Correggio's mature style emerged with his first commission for Parma, the ceiling of the abbess' parlour in the convent of S. Paolo, which was probably executed about 1518–19. Although there are echoes in this work of Mantegna's murals in the Castello at Mantua (1494), it was wholly original in conception. The abbess Giovanna de Piacenza secured for Correggio another important appointment, to decorate the dome of the church of S. Giovanni Evangelista at Parma. The dome fresco of the “Ascension of Christ” (1520–23) was followed by the decoration of the apse of the same church, of which only the segment entitled “Coronation of the Virgin” survives (Galleria Nazionale, Parma), the remainder having been destroyed in 1587. This work was still in the High Renaissance tradition and owed much to Michelangelo.

      The fresco of the “Assumption of the Virgin” in the dome of the cathedral of Parma marks the culmination of Correggio's career as a mural painter. This fresco (a painting in plaster with water-soluble pigments) anticipates the Baroque style of dramatically illusionistic ceiling painting. The entire architectural surface is treated as a single pictorial unit of vast proportions, equating the dome of the church with the vault of heaven. The realistic way the figures in the clouds seem to protrude into the spectators' space is an audacious and astounding use for the time of foreshortening.

      The remainder of Correggio's most famous works, the dates of few known with certainty, fall into three groups: the great altarpieces (and a few other large religious compositions); exquisite small works of private devotion; and a handful of mythological subjects of a lyrically sensuous character. Many of the altarpieces became so well known that they acquired nicknames. The “Adoration of the Shepherds” (c. 1530; Gemäldegalerie, Dresden, Ger.) is called “Night” (“La Notte”), and the “Madonna of St. Jerome” (Galleria Nazionale, Parma) is popularly known as “Day” (“Il Giorno”). The late altarpieces are generally characterized by an intimate and domestic mood sustained between idealized figures. This intimate and homely poetry also distinguishes the small devotional works, such as “The Madonna of the Basket” or “The Virgin Adoring the Child Jesus” (Uffizi, Florence), while the “Mystic Marriage of St. Catherine” is a visual essay in the mid-16th-century aesthetic of ideal feminine beauty. In these late works Correggio fully exploited the medium of oil painting. He was intrigued with the sensual beauty of paint texture and achieved his most remarkable effects in a series of mythological works, including the “Danae” (Borghese Gallery, Rome), “The Rape of Ganymede,” and “Jupiter and Io” (both in the Kunsthistorisches Museum, Vienna). The sensuous character of the subject matter is enhanced by the quality of the paint, which seems to have been lightly breathed onto the canvas. These pictures carry the erotic to the limits it can go without becoming offensive or pornographic.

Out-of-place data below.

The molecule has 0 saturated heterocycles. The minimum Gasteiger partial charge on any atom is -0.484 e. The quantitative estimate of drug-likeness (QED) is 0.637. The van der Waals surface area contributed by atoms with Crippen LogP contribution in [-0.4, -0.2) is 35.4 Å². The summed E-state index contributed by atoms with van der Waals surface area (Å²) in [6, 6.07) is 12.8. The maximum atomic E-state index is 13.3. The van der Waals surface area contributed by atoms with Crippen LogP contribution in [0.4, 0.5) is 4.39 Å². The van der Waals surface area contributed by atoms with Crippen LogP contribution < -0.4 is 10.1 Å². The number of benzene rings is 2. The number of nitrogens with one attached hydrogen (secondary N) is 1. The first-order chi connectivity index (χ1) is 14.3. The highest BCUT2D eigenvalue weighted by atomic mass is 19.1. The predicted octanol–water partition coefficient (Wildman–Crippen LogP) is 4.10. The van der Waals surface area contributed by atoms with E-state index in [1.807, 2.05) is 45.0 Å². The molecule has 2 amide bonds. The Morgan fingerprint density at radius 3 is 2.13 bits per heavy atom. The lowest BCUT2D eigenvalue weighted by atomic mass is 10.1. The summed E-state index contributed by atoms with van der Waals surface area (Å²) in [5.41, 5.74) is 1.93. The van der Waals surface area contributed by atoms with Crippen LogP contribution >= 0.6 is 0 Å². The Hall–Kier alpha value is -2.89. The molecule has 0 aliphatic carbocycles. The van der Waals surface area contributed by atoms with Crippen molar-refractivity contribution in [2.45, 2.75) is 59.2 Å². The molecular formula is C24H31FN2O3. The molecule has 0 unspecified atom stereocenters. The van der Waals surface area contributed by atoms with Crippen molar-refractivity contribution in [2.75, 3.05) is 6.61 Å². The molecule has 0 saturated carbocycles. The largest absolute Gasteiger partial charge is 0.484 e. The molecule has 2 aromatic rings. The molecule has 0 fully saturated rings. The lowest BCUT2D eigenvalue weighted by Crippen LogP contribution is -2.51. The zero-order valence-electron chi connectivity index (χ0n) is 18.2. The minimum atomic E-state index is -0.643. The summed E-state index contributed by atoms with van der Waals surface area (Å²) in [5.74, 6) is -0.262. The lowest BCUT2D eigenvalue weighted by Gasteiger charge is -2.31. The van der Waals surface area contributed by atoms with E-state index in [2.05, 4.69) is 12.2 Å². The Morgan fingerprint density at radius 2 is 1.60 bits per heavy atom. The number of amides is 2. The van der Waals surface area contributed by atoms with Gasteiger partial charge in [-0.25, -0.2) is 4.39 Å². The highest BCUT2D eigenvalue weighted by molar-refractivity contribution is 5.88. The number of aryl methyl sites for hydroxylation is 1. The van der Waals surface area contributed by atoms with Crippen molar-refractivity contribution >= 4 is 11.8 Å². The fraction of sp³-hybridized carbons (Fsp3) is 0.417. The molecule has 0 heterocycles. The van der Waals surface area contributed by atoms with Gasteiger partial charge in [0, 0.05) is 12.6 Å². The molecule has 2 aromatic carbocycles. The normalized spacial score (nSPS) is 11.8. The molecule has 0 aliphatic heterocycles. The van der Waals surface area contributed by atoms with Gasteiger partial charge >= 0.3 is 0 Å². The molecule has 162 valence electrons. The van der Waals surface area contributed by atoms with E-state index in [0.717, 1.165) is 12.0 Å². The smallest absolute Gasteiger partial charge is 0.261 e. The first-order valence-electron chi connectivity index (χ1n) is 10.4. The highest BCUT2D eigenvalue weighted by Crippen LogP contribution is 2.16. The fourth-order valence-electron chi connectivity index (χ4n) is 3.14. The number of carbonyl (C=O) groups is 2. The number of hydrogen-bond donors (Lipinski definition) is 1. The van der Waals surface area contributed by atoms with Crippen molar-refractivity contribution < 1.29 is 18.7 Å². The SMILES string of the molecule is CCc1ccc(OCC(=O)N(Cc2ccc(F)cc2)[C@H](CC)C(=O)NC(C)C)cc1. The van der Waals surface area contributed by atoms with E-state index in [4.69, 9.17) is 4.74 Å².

Although his influence can be detected in later Parmese painting, especially in the Mannerist style of Parmigianino (1503–40), Correggio had many imitators but no direct pupils who deserve mention. His decorative ideas were taken up by the Baroque painters of the 17th century, particularly in the ceiling painting of Giovanni Lanfranco (Lanfranco, Giovanni) (1582–1647), himself a native of Parma. Correggio became almost a tutelary deity of the French Rococo style, and his great altarpieces were among the works most abundantly copied by the travelling artists of the 18th century during their years of study in Italy.

Sir Ellis K. Waterhouse

Additional Reading
Corrado Ricci, Correggio (1930; originally published in Italian, 1929), is the first major source on the artist. Sylvia de Vito Battaglia, Correggio: Bibliografia (1934), is a definitive bibliography up to 1934. A.E. Popham, Correggio's Drawings (1957), is an extensive work with a detailed catalog. Erwin Panofsky, The Iconography of Correggio's Camera di San Paolo (1961), is perhaps the most stimulating book written about Correggio. A.C. Quintavalle (ed.), L'opera completa del Correggio (1970), is the only book that reproduces everything plausibly ascribed to Correggio. Good recent sources include Cecil Gould, The Paintings of Correggio (1976); Lucia Fornari Schianchi, Correggio (1994; originally published in Italian, 1994); and David Ekserdjian, Correggio (1997).

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Universalium. 2010.